Joshua D. Levine, Esq.
0-99 Plaza Rd.
Fair Lawn, NJ 07410
Dear Mr. Levine:
This responds to your letter dated July 8, 2010 asking about safety regulations for a device your client would like to manufacture, called the Sleepyhead. You state that the device is an accessory to a child car seat. The product is simply fitted over the car seat to prevent the childs head from slumping too far forward while a child is asleep. Photographs you enclose show the Sleepyhead used with a sleeping child in a child restraint. One end of the product appears to be fitted with elastic over the top of the restraints seat back, and the other end is fitted over the top of a childs head like a shower cap.
By way of background information, the National Traffic and Motor Vehicle Safety Act ("Safety Act," 49 U.S.C. 30101 et seq.) authorizes the National Highway Traffic Safety Administration (NHTSA) to issue safety standards for new motor vehicles and new items of motor vehicle equipment. NHTSA does not approve or certify any vehicles or items of equipment. Instead, the Safety Act establishes a "self-certification" process under which each manufacturer is responsible for certifying that its products meet all applicable safety standards. The agency periodically tests vehicles and items of equipment for compliance with the standards.
There is currently no Federal motor vehicle safety standard (FMVSS) that directly applies to an accessory item like the Sleepyhead. Under the authority of the Safety Act, NHTSA has issued Standard No. 213, Child Restraint Systems, which specifies requirements for child restraint systems used in motor vehicles. However, Standard No. 213 applies only to new child restraint systems and not to aftermarket components of a child restraint system, such as the Sleepyhead.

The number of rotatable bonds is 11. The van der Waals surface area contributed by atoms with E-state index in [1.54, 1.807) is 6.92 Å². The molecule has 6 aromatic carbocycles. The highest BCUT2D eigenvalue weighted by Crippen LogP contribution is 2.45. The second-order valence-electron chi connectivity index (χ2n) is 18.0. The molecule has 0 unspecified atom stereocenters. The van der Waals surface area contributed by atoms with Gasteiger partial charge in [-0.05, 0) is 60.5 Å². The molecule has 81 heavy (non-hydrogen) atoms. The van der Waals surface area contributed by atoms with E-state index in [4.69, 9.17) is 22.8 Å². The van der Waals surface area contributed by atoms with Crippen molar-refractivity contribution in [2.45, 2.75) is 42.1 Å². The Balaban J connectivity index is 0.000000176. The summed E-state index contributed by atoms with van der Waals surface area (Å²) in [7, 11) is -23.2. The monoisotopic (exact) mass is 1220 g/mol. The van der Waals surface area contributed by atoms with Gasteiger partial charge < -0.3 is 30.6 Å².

However, there are other Federal laws that indirectly affect the manufacture and sale of the device. Under the Safety Act, the product is considered to be an item of motor vehicle equipment. As a manufacturer of motor vehicle equipment, your client is subject to the requirements in the Safety Act concerning the recall and remedy of products with safety related defects. I have enclosed an information sheet that briefly describes those responsibilities. In the event that your client or NHTSA determines that the product contains a safety-related defect, your client would be responsible for notifying purchasers of the defective equipment and remedying the problem free of charge.
In addition, manufacturers, distributors, dealers, and motor vehicle repair businesses are subject to 30122(b) of the Safety Act, which states, in pertinent part: "A manufacturer, distributor, dealer, or motor vehicle repair business may not knowingly make inoperative ... any part of a device or element of design installed on or in a motor vehicle or motor vehicle equipment in compliance with an applicable motor vehicle safety standard prescribed under this chapter...." It appears unlikely from the nature of the product that it would be installed in vehicles by commercial businesses. However, if the product were to be installed by persons listed in 30122(b), the entities should ensure that the installation does not compromise the safety protection provided by a child restraint system.
The make inoperative prohibition does not apply to the actions of vehicle owners in adding to or otherwise modifying their vehicles or items of motor vehicle equipment. Nonetheless, NHTSA urges owners not to undertake modifications that would reduce the efficacy of any safety device or element of design. Products should not constrain the childs head against the child restraint in a manner that would be harmful to a child while riding in the child restraint or in a crash.
States have the authority to regulate the manner in which vehicles or equipment are used. You should thus check with State law to see if there are restrictions on the use of equipment items such as the Sleepyhead.
I hope this information is helpful. If you have further questions, please contact Deirdre Fujita of my staff at (202) 366-2992.
O. Kevin Vincent